When “I” Becomes “We”, Even “Illness” Turns to “Wellness”: A Guide For Parents & Caregivers

The corona virus disease (COVID-19) pandemic has upended family life around the world. School closures, working remotely, physical distancing — it’s a lot to navigate for anyone and quite hard for children, teenagers and caregivers. Making new routines and working together can help. Here are a few tips.

1. One-on-one time

Set aside time to spend with each child

It can be for just 20 minutes, or longer – it’s up to us. It can be at the same time each day  so children or teenagers can look forward to it.


Ask your child what they would like to do

Choosing builds their self confidence. If they want to do something that isn’t OK with physical distancing, then this is a chance to talk with them about this.


Ideas with your baby/toddler

  • Copy their facial expression and sounds.
  • Sing songs, make music with pots and spoons.
  • Stack cups or blocks.
  • Tell a story, read a book or share pictures.
     

Ideas with your young child

  • Read a book or look at pictures.
  • Make drawings with crayons or pencils.
  • Dance to music or sing songs!
  • Do a chore together – make cleaning and cooking a game
  • Help with school work.
     

Ideas with your teenager

  • Talk about something they like: sports, music, celebrities, friends.
  • Cook a favorite meal together.
  • Exercise together to their favorite music.
     

Listen to them, look at them. Give them your full attention. Have fun!

2. Get structured 

Create a flexible but consistent daily routine

  • Make a schedule for you and your children that has time for structured activities as well as free time. This can help children feel more secure and better behaved.
  • Children or teenagers can help plan the routine for the day – like making a school timetable. Children will follow this better if they help to make it.
  • Include exercise in each day – this helps with stress and kids with lots of energy at home.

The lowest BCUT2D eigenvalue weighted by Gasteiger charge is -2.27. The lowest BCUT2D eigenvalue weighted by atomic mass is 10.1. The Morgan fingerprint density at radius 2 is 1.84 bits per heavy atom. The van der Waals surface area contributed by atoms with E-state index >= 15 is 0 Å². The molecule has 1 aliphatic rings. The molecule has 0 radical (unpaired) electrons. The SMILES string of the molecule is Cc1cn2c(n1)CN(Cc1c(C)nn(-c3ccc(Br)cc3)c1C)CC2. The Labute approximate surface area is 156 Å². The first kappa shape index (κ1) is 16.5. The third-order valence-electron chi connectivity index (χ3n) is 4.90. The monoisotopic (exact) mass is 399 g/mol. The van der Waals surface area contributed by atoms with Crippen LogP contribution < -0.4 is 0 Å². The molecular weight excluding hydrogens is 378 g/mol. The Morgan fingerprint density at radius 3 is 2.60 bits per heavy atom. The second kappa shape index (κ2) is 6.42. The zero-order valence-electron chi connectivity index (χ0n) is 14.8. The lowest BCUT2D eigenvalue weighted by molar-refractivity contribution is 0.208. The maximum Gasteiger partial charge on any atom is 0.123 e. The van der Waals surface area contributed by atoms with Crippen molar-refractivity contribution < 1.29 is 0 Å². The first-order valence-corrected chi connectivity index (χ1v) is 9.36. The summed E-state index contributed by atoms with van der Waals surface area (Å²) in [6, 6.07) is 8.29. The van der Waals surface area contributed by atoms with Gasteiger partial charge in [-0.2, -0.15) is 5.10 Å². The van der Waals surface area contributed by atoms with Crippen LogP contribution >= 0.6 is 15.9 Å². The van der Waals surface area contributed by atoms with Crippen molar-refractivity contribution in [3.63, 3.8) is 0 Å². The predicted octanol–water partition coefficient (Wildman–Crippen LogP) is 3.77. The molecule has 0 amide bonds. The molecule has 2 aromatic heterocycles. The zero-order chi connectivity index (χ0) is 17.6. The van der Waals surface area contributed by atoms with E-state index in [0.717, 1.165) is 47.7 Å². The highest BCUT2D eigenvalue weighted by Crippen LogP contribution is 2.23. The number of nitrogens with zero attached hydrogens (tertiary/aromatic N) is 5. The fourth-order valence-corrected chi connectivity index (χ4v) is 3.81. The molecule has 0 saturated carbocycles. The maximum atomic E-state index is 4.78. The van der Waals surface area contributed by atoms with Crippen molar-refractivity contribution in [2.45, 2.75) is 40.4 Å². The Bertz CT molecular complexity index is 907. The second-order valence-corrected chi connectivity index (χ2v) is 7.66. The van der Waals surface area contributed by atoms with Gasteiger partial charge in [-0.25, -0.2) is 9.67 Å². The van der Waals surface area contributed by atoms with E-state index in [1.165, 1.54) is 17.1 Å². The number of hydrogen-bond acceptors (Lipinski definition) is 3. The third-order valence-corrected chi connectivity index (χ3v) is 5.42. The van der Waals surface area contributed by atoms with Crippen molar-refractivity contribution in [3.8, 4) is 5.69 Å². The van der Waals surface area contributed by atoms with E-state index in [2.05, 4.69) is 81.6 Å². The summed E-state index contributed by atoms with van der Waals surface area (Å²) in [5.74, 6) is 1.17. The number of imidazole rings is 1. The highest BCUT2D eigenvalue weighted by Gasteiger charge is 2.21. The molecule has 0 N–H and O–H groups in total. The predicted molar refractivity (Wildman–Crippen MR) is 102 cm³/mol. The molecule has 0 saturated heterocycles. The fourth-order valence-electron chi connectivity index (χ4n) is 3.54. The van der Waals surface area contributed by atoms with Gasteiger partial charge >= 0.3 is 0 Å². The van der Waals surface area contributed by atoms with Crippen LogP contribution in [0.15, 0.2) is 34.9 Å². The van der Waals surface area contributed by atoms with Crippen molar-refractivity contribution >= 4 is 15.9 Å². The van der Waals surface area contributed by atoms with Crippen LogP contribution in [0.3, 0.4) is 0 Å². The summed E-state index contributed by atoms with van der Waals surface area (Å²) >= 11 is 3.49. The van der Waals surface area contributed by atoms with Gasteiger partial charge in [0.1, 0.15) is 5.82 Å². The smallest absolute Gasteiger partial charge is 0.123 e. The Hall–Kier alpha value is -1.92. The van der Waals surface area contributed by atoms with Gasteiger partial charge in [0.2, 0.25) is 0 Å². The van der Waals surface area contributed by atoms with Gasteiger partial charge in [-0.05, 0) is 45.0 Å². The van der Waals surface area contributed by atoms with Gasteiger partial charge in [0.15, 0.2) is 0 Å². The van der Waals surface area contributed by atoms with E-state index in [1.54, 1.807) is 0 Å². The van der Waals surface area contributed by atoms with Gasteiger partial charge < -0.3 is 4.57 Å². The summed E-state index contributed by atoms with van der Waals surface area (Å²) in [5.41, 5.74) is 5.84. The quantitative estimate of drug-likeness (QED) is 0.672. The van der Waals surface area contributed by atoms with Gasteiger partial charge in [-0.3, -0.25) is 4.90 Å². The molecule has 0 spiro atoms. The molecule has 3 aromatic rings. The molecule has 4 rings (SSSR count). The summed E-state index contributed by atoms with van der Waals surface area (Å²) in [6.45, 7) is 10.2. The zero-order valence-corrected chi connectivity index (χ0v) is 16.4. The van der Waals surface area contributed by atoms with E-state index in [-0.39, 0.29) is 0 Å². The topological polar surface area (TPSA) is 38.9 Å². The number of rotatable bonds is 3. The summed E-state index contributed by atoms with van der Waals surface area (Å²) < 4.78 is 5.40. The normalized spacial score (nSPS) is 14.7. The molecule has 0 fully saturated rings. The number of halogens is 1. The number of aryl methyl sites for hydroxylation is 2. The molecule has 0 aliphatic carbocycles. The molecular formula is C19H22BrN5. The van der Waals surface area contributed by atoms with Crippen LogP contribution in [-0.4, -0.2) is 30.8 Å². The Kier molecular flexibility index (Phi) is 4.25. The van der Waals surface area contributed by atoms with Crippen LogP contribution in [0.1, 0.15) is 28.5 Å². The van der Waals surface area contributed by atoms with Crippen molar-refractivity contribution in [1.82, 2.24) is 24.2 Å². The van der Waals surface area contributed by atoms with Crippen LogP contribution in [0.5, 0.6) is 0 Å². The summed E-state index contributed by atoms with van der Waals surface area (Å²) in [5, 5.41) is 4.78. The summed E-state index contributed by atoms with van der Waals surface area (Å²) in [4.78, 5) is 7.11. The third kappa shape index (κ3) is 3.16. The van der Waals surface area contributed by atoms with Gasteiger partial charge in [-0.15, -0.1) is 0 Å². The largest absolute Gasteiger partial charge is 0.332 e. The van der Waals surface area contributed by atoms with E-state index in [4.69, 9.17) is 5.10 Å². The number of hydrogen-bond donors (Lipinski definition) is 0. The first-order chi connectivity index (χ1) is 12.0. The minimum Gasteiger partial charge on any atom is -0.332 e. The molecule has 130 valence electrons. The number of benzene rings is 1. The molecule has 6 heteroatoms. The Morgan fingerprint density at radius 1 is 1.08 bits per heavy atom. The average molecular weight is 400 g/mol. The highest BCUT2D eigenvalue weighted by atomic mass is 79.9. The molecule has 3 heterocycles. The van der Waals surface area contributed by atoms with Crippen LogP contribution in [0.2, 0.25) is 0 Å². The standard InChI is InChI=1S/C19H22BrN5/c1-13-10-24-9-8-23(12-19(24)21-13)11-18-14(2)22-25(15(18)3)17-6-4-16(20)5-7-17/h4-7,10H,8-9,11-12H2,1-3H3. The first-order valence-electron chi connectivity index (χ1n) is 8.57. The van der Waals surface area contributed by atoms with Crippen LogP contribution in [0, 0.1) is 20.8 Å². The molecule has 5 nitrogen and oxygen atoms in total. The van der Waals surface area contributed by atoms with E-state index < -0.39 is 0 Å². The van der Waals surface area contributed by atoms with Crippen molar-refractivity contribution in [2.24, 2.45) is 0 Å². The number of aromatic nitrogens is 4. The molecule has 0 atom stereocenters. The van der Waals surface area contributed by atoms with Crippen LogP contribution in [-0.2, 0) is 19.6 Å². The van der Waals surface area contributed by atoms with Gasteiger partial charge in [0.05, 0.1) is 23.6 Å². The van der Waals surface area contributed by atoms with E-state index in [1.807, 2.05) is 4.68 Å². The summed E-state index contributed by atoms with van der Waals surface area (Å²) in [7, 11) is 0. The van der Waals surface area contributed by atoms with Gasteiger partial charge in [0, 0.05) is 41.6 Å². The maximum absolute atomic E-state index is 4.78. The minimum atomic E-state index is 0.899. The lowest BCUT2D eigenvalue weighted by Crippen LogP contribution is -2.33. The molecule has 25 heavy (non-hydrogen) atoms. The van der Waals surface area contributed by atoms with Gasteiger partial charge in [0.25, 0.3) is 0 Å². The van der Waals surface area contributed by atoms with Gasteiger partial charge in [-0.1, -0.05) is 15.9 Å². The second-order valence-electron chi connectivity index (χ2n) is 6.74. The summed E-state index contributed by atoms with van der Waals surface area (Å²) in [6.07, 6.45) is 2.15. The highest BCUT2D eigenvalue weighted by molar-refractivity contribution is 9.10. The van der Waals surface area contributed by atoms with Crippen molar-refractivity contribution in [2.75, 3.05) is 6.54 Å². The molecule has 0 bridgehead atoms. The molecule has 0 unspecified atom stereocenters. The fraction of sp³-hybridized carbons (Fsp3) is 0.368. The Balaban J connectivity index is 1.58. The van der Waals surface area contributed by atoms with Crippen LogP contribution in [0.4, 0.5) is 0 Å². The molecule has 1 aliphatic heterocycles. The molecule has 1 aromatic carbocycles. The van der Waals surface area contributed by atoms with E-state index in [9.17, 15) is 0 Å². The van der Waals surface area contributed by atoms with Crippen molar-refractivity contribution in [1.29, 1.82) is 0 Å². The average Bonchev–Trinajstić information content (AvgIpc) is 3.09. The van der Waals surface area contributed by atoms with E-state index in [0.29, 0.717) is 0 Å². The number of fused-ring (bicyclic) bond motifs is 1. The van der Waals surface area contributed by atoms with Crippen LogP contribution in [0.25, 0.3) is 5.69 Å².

Teach your child about keeping safe distances

  • If it is OK in your area, get children outside. Remember to wear your masks and keep distance from the next person.
  • You can also write letters and draw pictures to share with people. Put them up outside your home for others to see!
  • You can reassure your child by talking about how you are keeping safe.
  • Listen to their suggestions and take them seriously.


Make hand washing and hygiene fun

  • Make a 20-second song for washing hands. Add actions! 
  • Give children points and praise for regular hand washing.
  • Make a game to see how few times we can touch our faces with a reward for the least number of touches (you can count for each other).


You are a model for your child’s behavior

If you practice keeping safe distances and hygiene yourself, and treat others with compassion, especially those who are sick or vulnerable – your children and teenagers will learn from you.

At the end of each day, take a minute to think about the day. Tell your child about one positive or fun thing they did. Praise yourself for what you did well today. You are a star!

3. Keeping it positive

It‘s hard to feel positive when our kids or teenagers are driving us crazy. We often end up saying “Stop doing that!”. But children are much more likely to do what we ask if we give them positive instructions and lots of praise for what they do right.

Say the behavior you want to see 

Use positive words when telling your child what to do; like “Please put your clothes away” (instead of “Don’t make a mess”).


It’s all in the delivery

Shouting at your child will just make you and them more stressed and angrier. Get your child’s attention by using their name. Speak in a calm voice.


Praise your child when they are behaving well

Try praising your child or teenager for something they have done well. They may not show it, but you’ll see them doing that good thing again. It will also reassure them that you notice and care.


Get real

Can your child actually do what you are asking them? It is very hard for a child to keep quiet inside for a whole day but maybe they can keep quiet for 15 minutes while you are on a call.
Help your teen stay connected

Teens especially need to be able to communicate with their friends. Help your teen connect through social media and other safe distancing ways. This is something you can do together, too!

Source: UNICEF

For any inquiries, please write to us at info@kenyaspellingbee.com

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